In order to halt operation of a microprocessor according to prior methods, a "hold" pin may be asserted. The hold pin prevents the microprocessor from taking over the memory bus between the cache and main memory. The hold pin is particularly useful for DMA (direct memory access) operations. However, when the hold pin is asserted, the microprocessor continues operations until it requires use of the memory bus, and only then will it cease operations. Therefore it is uncertain at what place, and when, the microprocessor will stop. If the microprocessor has an on-board cache, a feature common in microprocessors, the uncertainty is increased. A cache stores commonly used instructions and data. In a microprocessor with a cache, operations may proceed for quite a long time using the cache instructions and data without the necessity for accessing main memory. In that instance, microprocessor operation may not stop until a very long time after the hold pin has been asserted.
The present invention provides a microprocessor with an idle mode of operation, or "idle state" which exists on a boundary between instructions. In the idle state, the decoder does not decode further instructions beyond the boundary. However, many other microprocessor functions remain operable. The present invention can be useful for implementing debugging and remote diagnostic systems, and also for synchronizing microprocessors running in parallel.
The microprocessor described herein includes an electrical pin, termed a "Run/Stop pin", or a "R/S pin", that is positioned on the microprocessor chip in order to receive an electrical signal. The microprocessor includes a pipeline including an instruction decoder and an execution unit, and a central control unit that includes an interrupt prioritizer and a pipeline sequencer. The central control unit monitors and controls the instruction decoder, and, utilizing its pipeline sequencer, monitors and controls the flow of instructions through the pipeline. The R/S pin is electrically connected to the central control unit. Specifically, the R/S pin is connected to the interrupt prioritizer. An additional pin, which may be termed an "acknowledge pin", is provided to indicate when the microprocessor is in the idle state. Furthermore, additional circuitry may be connected to the execution unit and the control unit of the microprocessor to provide instructions and control information directly thereto while bypassing the instruction pointer update that is typically done as part of decoding and issuing an instruction.
According to the method of the present invention, the R/S pin is asserted to access the idle mode. While the R/S pin is asserted, the microprocessor remains in the idle mode. When the R/S pin is deasserted, instruction execution resumes where it left off.
When the idle mode is asserted, a high priority interrupt is noted in the interrupt prioritizer. As a result, the decoder halts operation following completion of the currently executing macroinstruction and "backs up" to the start of the macroinstruction following in the pipeline, thereby halting the microprocessor on macroinstruction boundary. Backing up is necessary due to the pipeline nature of the microprocessor, in which early stages of the pipeline begin execution before the previous macroinstruction has completed execution. After operation has been halted, the microprocessor is in the idle mode, and the acknowledge pin indicates that it is in this mode. In the preferred embodiment, halting the instruction decoder is accomplished by the pipeline sequencer, which does not permit control of the pipeline between the decoder and the execution unit to pass to the decoder, thereby preventing the decoder from supplying further instructions.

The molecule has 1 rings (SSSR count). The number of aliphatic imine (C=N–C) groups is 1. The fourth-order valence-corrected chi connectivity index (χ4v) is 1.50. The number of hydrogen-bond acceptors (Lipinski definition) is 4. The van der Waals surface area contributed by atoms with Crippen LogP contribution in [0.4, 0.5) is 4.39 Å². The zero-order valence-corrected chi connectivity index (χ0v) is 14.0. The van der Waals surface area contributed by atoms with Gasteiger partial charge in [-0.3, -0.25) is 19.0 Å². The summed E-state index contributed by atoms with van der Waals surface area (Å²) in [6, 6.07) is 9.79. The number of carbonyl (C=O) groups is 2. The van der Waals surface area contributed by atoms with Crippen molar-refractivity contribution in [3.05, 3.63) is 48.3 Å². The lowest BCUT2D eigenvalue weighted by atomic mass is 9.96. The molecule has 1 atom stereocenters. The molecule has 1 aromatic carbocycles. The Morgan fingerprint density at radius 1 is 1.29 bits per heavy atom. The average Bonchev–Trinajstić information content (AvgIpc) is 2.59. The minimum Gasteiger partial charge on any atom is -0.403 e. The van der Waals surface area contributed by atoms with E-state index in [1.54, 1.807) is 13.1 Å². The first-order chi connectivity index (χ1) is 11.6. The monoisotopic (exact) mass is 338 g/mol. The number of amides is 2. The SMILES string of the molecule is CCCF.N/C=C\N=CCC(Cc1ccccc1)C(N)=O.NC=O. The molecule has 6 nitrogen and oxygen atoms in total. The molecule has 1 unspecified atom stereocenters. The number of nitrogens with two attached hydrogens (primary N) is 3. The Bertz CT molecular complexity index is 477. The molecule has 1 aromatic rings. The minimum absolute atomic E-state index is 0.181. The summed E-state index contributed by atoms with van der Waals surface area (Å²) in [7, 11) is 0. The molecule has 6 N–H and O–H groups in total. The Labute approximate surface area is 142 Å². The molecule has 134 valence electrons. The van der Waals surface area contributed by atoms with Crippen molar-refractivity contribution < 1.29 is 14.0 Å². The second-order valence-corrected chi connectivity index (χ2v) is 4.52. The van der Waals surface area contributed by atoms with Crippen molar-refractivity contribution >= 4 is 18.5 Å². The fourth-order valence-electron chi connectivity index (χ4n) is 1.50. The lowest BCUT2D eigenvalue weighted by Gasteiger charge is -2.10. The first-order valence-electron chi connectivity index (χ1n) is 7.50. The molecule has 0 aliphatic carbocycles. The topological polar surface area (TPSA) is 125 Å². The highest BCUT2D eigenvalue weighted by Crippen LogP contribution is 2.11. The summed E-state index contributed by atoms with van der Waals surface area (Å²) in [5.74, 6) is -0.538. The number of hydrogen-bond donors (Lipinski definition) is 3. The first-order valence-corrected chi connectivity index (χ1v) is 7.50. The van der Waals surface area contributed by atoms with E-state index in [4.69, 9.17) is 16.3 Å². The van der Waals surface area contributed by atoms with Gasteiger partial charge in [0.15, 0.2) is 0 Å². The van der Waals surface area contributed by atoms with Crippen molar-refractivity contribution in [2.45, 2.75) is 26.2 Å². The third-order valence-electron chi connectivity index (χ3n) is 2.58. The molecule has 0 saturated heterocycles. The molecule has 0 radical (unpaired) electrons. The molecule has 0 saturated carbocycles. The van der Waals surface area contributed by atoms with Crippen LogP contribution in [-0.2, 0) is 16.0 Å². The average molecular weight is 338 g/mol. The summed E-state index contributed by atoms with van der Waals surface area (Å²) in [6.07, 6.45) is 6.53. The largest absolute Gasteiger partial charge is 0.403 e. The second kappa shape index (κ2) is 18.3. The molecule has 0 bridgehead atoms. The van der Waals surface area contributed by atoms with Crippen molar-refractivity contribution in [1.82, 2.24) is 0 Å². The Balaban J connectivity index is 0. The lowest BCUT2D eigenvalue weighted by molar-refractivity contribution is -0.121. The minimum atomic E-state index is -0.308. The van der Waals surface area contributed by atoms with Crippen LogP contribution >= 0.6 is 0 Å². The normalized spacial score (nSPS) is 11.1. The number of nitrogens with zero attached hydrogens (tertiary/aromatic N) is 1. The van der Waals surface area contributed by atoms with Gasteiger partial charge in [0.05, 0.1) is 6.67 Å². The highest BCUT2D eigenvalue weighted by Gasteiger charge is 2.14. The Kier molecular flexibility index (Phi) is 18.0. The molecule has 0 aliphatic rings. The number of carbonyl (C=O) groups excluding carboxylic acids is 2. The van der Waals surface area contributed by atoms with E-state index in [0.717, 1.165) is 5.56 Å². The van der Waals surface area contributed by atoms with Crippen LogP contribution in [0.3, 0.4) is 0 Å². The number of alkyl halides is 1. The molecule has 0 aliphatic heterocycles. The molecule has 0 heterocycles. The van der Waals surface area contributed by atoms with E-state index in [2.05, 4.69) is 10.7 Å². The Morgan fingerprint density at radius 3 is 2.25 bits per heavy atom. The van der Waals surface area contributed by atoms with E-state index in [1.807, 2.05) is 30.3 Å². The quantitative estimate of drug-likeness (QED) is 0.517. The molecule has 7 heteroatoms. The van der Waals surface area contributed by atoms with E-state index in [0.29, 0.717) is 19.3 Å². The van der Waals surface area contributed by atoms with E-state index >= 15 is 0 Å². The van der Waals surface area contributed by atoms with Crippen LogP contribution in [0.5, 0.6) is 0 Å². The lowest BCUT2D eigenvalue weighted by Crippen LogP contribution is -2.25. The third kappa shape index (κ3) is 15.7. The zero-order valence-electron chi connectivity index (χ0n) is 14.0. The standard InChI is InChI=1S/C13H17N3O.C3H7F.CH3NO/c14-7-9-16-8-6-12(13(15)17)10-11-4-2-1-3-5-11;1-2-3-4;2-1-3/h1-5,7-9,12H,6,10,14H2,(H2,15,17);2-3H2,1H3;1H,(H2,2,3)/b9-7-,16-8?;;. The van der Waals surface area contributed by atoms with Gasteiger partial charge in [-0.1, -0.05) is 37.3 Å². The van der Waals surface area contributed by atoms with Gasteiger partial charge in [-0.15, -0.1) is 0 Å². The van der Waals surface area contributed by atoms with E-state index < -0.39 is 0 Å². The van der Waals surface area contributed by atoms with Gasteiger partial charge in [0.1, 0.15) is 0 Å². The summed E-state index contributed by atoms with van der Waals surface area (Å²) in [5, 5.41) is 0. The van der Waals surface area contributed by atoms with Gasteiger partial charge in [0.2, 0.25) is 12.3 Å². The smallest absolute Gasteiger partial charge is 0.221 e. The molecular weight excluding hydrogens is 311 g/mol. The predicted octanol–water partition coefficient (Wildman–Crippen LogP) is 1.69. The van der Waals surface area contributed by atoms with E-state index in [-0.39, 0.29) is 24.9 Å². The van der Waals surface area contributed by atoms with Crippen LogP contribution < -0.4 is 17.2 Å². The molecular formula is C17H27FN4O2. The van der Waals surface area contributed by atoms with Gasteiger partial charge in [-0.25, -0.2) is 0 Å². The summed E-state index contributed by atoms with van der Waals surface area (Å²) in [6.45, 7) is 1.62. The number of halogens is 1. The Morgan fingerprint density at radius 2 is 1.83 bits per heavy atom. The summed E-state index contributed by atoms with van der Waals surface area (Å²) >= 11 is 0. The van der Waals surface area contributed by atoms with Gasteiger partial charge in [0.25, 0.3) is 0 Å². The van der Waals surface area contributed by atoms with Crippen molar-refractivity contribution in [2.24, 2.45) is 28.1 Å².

An "macroinstruction boundary" is viewed from the standpoint of the execution unit. A macroinstruction boundary may be defined as the point between macroinstructions, when the execution unit has completed all its modifications of registers, flags, and memory for a first instruction, but before it begins modification of the registers, flags, and memory for the next macroinstruction following in the pipeline.
At an macroinstruction boundary in the idle mode, the decoder cannot issue further microinstructions to the execution unit while the R/S pin remains asserted, but the clock operates normally, and other microprocessor functions are operable. The control is external; the pin cannot be overridden except by deasserting the R/S pin.
The microprocessor may include additional circuitry, such as a secondary control unit for issuing simple macroinstructions. In the idle mode, this secondary control unit can be used to provide microinstructions directly to the execution unit, bypassing the decoder. Furthermore, a serial port may be provided, connected to the secondary control unit, to input commands and other information while the microprocessor is in the idle mode.
The present invention provides a number of advantages including a very quick interrupt, and external access to that interrupt. The present invention has application in any operation in which the microprocessor must be stopped. The present invention has advantages for bus control, debugging, diagnostics, multiprocessor synchronization, and direct memory access operations.
FIG. 1 is block diagram of a microprocessor incorporating the present invention.
FIG. 2 is a flowchart illustrating a method of operation of a microprocessor constructed in accordance with the present invention.
FIG. 3 is a diagram of a series of instructions in a pipeline, to illustrate pipeline operation and an instruction boundary.
The invention is best understood by reference to the figures wherein like parts are designated with like numerals throughout.
The present invention is implemented in the Intel Architecture Microprocessor family, and therefore is described in terms of that particular architecture. However, the present invention may be implemented in other microprocessor architectures, and therefore the present invention is not limited to the described embodiment.